BBAO: Sun is shining in Philadelphia

PHILADELPHIA -- Greetings from Philly, where the sun is shining, the temperature is 25 degrees and there is only a couple of inches of snow on the ground.

Or, in East Coast terms, it's frigid.

Seriously, the National Weather Service is calling for a game-time temperature of 29 degrees when the Green Bay Packers and Philadelphia Eagles kick off at 4:30 pm. ET. Winds will be gusting at up to 15 miles per hour. I don't see those conditions impacting the Packers at all.

We have one bit of news to pass along. ESPN's Sal Paolantonio reports that Packers defensive end Cullen Jenkins, who hasn't played in a month because of a calf injury, remains on track to be in uniform Sunday.

I'll be joining a host of ESPN.com colleagues over at Lincoln Financial Field in a few hours. For now, let's run through a Packers-only version of Black and Blue All Over:

  • Gary D'Amato of the Milwaukee Journal Sentinel: "But other than the color of their uniforms, both teams have been so dramatically altered by injury and circumstance that the season-opener might as well have been played five years ago."

  • The biggest difference between the Packers in the playoffs this season and last season, writes Tom Silverstein of the Journal Sentinel, is having three reliable cornerbacks.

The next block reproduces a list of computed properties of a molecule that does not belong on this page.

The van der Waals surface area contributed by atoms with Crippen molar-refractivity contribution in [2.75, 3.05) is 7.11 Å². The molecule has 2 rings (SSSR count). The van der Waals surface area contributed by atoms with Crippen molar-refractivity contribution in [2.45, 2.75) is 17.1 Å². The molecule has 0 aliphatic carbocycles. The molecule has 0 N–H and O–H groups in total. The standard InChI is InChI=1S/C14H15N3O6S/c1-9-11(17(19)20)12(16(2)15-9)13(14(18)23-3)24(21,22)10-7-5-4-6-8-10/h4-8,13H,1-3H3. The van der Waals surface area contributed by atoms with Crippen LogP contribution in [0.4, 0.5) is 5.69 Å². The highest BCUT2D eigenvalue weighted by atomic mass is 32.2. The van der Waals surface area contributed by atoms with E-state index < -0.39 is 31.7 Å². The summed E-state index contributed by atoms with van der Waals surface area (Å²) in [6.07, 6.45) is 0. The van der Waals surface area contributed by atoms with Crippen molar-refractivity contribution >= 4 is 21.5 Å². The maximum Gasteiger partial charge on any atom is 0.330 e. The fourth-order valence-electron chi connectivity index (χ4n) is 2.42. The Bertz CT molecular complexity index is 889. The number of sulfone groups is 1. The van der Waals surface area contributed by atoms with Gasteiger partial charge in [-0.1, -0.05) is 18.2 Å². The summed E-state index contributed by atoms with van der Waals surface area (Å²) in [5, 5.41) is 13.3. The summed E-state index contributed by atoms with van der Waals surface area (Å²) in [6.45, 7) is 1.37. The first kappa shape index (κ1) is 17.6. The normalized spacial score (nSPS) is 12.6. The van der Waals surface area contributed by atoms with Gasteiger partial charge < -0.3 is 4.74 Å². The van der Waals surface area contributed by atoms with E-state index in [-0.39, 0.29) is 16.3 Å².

• Mike Vandermause of the Green Bay Press-Gazette reviews the Packers' two postseason games in Philadelphia, both losses.

  • The Packers will have 10 different starters in this game than they did in Week 1 against the Eagles, notes Kareem Copeland of the Press-Gazette.

  • Jason Wilde of ESPNMilwaukee.com: "Here's a remarkable statistic from the folks at STATS LLC: At no point this season did the Packers trail by more than a touchdown. That's right, through 960 minutes in 16 games, at no point in any game were the Packers were ever behind by more than a touchdown, the only team in the NFL to have kept it that close all season long."

  • If you want to review our discussions on Packers-Eagles, here is a handy filter. Our most recent post was on the scrambling production of each team's quarterback.